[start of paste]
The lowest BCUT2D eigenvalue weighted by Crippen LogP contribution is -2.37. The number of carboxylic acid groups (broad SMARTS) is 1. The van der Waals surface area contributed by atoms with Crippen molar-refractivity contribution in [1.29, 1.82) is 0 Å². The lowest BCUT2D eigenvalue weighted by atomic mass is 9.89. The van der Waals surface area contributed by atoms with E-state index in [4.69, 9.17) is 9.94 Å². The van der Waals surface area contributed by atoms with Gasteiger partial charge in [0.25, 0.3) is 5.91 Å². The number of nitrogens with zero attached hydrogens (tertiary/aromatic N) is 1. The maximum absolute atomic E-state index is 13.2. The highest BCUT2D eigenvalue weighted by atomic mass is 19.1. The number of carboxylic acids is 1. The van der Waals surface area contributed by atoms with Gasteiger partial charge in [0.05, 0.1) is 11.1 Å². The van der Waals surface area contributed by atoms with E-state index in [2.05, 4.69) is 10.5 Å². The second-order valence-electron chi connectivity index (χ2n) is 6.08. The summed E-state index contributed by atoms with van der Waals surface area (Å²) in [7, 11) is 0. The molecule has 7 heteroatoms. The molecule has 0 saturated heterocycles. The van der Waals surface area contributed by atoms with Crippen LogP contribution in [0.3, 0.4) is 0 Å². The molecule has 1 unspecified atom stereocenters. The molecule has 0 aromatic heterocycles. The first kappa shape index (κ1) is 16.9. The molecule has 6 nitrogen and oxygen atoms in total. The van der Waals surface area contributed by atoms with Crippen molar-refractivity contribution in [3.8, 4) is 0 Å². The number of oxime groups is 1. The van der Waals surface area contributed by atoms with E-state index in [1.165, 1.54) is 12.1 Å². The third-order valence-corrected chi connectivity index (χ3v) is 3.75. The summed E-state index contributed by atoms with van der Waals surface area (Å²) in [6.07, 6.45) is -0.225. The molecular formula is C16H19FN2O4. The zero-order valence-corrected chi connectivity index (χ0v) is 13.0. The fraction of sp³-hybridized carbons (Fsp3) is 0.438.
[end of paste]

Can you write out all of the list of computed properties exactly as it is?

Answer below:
The lowest BCUT2D eigenvalue weighted by Crippen LogP contribution is -2.37. The number of carboxylic acid groups (broad SMARTS) is 1. The van der Waals surface area contributed by atoms with Crippen molar-refractivity contribution in [1.29, 1.82) is 0 Å². The lowest BCUT2D eigenvalue weighted by atomic mass is 9.89. The van der Waals surface area contributed by atoms with E-state index in [4.69, 9.17) is 9.94 Å². The van der Waals surface area contributed by atoms with Gasteiger partial charge in [0.25, 0.3) is 5.91 Å². The number of nitrogens with zero attached hydrogens (tertiary/aromatic N) is 1. The maximum absolute atomic E-state index is 13.2. The highest BCUT2D eigenvalue weighted by atomic mass is 19.1. The number of carboxylic acids is 1. The van der Waals surface area contributed by atoms with Gasteiger partial charge in [0.05, 0.1) is 11.1 Å². The van der Waals surface area contributed by atoms with E-state index in [2.05, 4.69) is 10.5 Å². The second-order valence-electron chi connectivity index (χ2n) is 6.08. The summed E-state index contributed by atoms with van der Waals surface area (Å²) in [7, 11) is 0. The molecule has 7 heteroatoms. The molecule has 0 saturated heterocycles. The van der Waals surface area contributed by atoms with Crippen LogP contribution in [0.3, 0.4) is 0 Å². The molecule has 1 unspecified atom stereocenters. The molecule has 0 aromatic heterocycles. The first kappa shape index (κ1) is 16.9. The molecule has 6 nitrogen and oxygen atoms in total. The van der Waals surface area contributed by atoms with Crippen molar-refractivity contribution in [3.8, 4) is 0 Å². The number of oxime groups is 1. The van der Waals surface area contributed by atoms with E-state index in [1.165, 1.54) is 12.1 Å². The third-order valence-corrected chi connectivity index (χ3v) is 3.75. The summed E-state index contributed by atoms with van der Waals surface area (Å²) in [6.07, 6.45) is -0.225. The molecular formula is C16H19FN2O4. The zero-order valence-corrected chi connectivity index (χ0v) is 13.0. The fraction of sp³-hybridized carbons (Fsp3) is 0.438.